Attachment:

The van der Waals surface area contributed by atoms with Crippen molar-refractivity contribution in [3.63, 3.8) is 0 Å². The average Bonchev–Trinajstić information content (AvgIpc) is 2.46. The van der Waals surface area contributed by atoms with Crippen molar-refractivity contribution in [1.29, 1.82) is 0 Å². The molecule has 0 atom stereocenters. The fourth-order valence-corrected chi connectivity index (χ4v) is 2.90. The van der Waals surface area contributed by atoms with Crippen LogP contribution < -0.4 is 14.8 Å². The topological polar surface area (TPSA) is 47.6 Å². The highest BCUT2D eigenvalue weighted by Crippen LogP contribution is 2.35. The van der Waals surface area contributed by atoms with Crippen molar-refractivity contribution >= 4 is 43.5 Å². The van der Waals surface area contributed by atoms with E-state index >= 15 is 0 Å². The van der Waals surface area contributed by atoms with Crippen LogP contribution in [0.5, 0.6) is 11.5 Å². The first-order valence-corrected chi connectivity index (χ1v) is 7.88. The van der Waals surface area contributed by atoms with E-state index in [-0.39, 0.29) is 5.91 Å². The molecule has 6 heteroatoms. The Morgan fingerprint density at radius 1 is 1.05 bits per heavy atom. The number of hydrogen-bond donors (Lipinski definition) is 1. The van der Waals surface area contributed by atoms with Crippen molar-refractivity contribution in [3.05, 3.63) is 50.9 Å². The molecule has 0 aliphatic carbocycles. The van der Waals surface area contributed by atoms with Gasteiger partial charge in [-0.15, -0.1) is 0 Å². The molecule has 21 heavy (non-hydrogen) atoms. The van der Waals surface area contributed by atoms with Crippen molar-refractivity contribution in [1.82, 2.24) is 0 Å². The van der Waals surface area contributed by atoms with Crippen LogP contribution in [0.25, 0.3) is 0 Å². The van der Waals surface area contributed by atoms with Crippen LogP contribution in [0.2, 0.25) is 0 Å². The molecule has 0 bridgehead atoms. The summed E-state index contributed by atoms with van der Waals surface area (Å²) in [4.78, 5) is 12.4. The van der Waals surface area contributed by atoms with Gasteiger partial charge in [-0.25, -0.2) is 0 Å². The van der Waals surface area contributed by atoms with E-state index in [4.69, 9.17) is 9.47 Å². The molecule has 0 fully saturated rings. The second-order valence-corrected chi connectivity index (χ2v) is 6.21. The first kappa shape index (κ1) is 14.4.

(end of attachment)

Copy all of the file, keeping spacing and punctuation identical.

The van der Waals surface area contributed by atoms with Crippen molar-refractivity contribution in [3.63, 3.8) is 0 Å². The average Bonchev–Trinajstić information content (AvgIpc) is 2.46. The van der Waals surface area contributed by atoms with Crippen molar-refractivity contribution in [1.29, 1.82) is 0 Å². The molecule has 0 atom stereocenters. The fourth-order valence-corrected chi connectivity index (χ4v) is 2.90. The van der Waals surface area contributed by atoms with Crippen LogP contribution < -0.4 is 14.8 Å². The topological polar surface area (TPSA) is 47.6 Å². The highest BCUT2D eigenvalue weighted by Crippen LogP contribution is 2.35. The van der Waals surface area contributed by atoms with Crippen molar-refractivity contribution >= 4 is 43.5 Å². The van der Waals surface area contributed by atoms with E-state index >= 15 is 0 Å². The van der Waals surface area contributed by atoms with Crippen LogP contribution in [0.5, 0.6) is 11.5 Å². The first-order valence-corrected chi connectivity index (χ1v) is 7.88. The van der Waals surface area contributed by atoms with E-state index in [-0.39, 0.29) is 5.91 Å². The molecule has 6 heteroatoms. The Morgan fingerprint density at radius 1 is 1.05 bits per heavy atom. The number of hydrogen-bond donors (Lipinski definition) is 1. The van der Waals surface area contributed by atoms with Crippen molar-refractivity contribution in [3.05, 3.63) is 50.9 Å². The molecule has 0 aliphatic carbocycles. The van der Waals surface area contributed by atoms with Gasteiger partial charge in [-0.15, -0.1) is 0 Å². The molecule has 21 heavy (non-hydrogen) atoms. The van der Waals surface area contributed by atoms with Crippen molar-refractivity contribution in [1.82, 2.24) is 0 Å². The van der Waals surface area contributed by atoms with Crippen LogP contribution in [0.25, 0.3) is 0 Å². The van der Waals surface area contributed by atoms with Crippen LogP contribution in [0.2, 0.25) is 0 Å². The molecule has 0 bridgehead atoms. The summed E-state index contributed by atoms with van der Waals surface area (Å²) in [4.78, 5) is 12.4. The van der Waals surface area contributed by atoms with Gasteiger partial charge in [-0.25, -0.2) is 0 Å². The van der Waals surface area contributed by atoms with E-state index in [4.69, 9.17) is 9.47 Å². The molecule has 0 fully saturated rings. The second-order valence-corrected chi connectivity index (χ2v) is 6.21. The first kappa shape index (κ1) is 14.4.